My niece was selecting her college courses for the spring semester today. She tells me that she signed up for a class in American Sign Language.
I find it admirable that ASL is now offered as one of the options for satisfying the language requirement at so many institutions of higher learning. I once worked for the state relay service, where I had to learn at least some basic signs in order to communicate with the deaf staff.
It’s not like I didn’t try. I even bought a book that had little pictures of signs that I tried to practice. I was successful in learning how to say “good morning,” “how are you?,” “I’m tired,” “it’s raining” and, most importantly, “I need an interpreter!”
And then I met my wonderful wife, and learned the sign for “I love you” (graphic at the top of this post).
I remember sitting in a nearly deserted 24-hour diner after my night shift, eating with my book open and practicing the signs. I could see the staff peeking out of the kitchen and laughing at this crazy customer who obviously was trying to communicate with aliens from outer space.
Unfortunately, my signing efforts pretty much came off the rails when I attempted anything beyond the most basic. I quickly learned that a slight variation of the correct hand movement could result in saying something quite different from what was intended, usually in the most embarrassing fashion possible.
It seemed that no matter how many signs I learned, the concept I needed to express involved a sign that I didn’t yet know. I’d ask a deaf staff member how to sign a particular word, then promptly forget and have to ask again. One of my big problems was that a person facing me and demonstrating a particular sign was oriented “backwards.” Could you please stand next to me and show me?
My niece is really smart and I hope she has much better luck with ASL than I ever did.
Meanwhile, I think my wife and I need to develop our own style of sign language, or shall we say hand signals, to improve our communication skills.
The problem, you see, is that I’m always being shushed because someone is always sleeping. If it’s not my wife or Pastor Mom who is taking a nap, then my one year old grandniece is over here doing the same. The bedroom doors must stay open when occupied to benefit from the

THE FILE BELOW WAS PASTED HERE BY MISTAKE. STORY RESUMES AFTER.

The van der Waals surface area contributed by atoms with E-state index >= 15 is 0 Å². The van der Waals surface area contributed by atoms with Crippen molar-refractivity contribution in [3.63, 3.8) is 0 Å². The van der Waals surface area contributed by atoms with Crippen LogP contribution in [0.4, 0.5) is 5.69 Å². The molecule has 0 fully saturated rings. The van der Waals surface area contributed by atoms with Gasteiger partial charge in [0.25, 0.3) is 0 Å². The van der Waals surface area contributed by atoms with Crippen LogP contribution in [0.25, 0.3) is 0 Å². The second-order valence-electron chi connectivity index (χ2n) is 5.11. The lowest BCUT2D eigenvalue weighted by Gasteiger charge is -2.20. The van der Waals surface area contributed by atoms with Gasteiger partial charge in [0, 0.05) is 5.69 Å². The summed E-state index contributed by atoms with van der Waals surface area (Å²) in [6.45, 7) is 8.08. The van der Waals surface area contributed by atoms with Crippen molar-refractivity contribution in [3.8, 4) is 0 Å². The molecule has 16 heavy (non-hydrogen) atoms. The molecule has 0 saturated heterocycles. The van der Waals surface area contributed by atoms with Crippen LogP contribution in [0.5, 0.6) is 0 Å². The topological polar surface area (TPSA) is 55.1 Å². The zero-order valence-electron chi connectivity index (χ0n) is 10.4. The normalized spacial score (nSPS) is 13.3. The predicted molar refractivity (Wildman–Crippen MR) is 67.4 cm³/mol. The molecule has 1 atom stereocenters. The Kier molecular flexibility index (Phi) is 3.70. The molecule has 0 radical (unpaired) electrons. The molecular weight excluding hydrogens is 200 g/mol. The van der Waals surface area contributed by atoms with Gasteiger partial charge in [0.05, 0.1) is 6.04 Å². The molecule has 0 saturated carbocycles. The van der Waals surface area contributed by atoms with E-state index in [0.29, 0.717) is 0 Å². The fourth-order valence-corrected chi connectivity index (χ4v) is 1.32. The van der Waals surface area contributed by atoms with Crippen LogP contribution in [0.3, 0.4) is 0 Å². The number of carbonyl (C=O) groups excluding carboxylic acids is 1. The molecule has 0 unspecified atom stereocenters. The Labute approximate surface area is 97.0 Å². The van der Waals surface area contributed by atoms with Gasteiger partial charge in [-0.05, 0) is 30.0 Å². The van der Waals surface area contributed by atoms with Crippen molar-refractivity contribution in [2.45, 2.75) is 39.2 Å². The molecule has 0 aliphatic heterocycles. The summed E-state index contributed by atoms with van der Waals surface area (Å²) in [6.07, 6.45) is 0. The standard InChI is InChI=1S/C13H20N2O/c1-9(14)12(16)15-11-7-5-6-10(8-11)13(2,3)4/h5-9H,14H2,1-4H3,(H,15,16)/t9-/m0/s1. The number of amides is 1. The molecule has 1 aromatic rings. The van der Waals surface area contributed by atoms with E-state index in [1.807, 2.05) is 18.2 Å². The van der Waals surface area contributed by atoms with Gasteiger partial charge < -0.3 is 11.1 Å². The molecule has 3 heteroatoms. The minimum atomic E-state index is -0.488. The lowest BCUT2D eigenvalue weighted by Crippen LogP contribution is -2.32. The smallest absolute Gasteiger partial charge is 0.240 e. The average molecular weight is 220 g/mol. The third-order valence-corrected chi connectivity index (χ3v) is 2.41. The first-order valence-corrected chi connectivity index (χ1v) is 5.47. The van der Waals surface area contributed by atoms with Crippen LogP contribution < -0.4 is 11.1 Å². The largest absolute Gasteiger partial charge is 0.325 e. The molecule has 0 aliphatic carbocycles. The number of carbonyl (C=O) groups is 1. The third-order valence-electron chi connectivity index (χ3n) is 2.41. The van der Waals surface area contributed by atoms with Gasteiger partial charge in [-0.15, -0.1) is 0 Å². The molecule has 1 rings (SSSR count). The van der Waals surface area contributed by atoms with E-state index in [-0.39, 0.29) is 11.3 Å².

heater or air conditioner puffing away in the living room.
“Can you talk any louder?” my wife chastises me. Well, I have no choice but to admit that I am indeed a loud talker. It doesn’t help that half the time I am shouting over my headphones, through which music is pumping into my ears at a decibel level that may soon require me to learn sign language for real. But it’s more than that. I’m a New Yorker. Sure, I’ve been living in California for 17 years now, but everywhere I go people tell me that they can still detect my east coast accent. And the fact is, most of us who were raised in and around New York City are loud talkers. At least by California standards. We may not shout, but we speak up and demand to be heard.
For now, I have been handling the situation by texting my wife rather than speaking to her, even though we are a few feet away from each other in the same room.
I know that seems kind of dorky, and I have a better idea: Sign language. This will avoid waking whoever may currently be sleeping, and mostly will prevent me from continually pissing off my wife with my loud talking, I humbly propose the following set of hand signals.
As I’ve already indicated, I am no good at learning hand signs, so let’s keep it as simple as possible: Five signs. We only need to check how many fingers we are holding up. We can do this with either hand, so we don’t have to do the backwards thing when determining whether it’s the right hand or the left.
Now, the set of signs will necessarily have to be different for my wife than for myself.
My Wife’s Hand Signals
1 finger: More iced tea, please. Lots of ice.
2 fingers: It’s so hot in here, I’m getting a headache.
3 fingers: Go wash your hands.
4 fingers: Stop chewing your fingers!
5 fingers: Please come to bed soon.
My Hand Signals
1 finger: Yes, dear.
2 fingers: Coffee! Cooooffffeeeeee. . . (Alright, so it’s decaf, but I’m still addicted.)
3 fingers: Can we please go out to eat somewhere?
4 fingers: I’m sorry. Please forgive me. Um, what was it that I did wrong again?
5 fingers: I’ll be to bed shortly. (Translation: Sometime before 3 a.m. Yes, I’m blogging again.)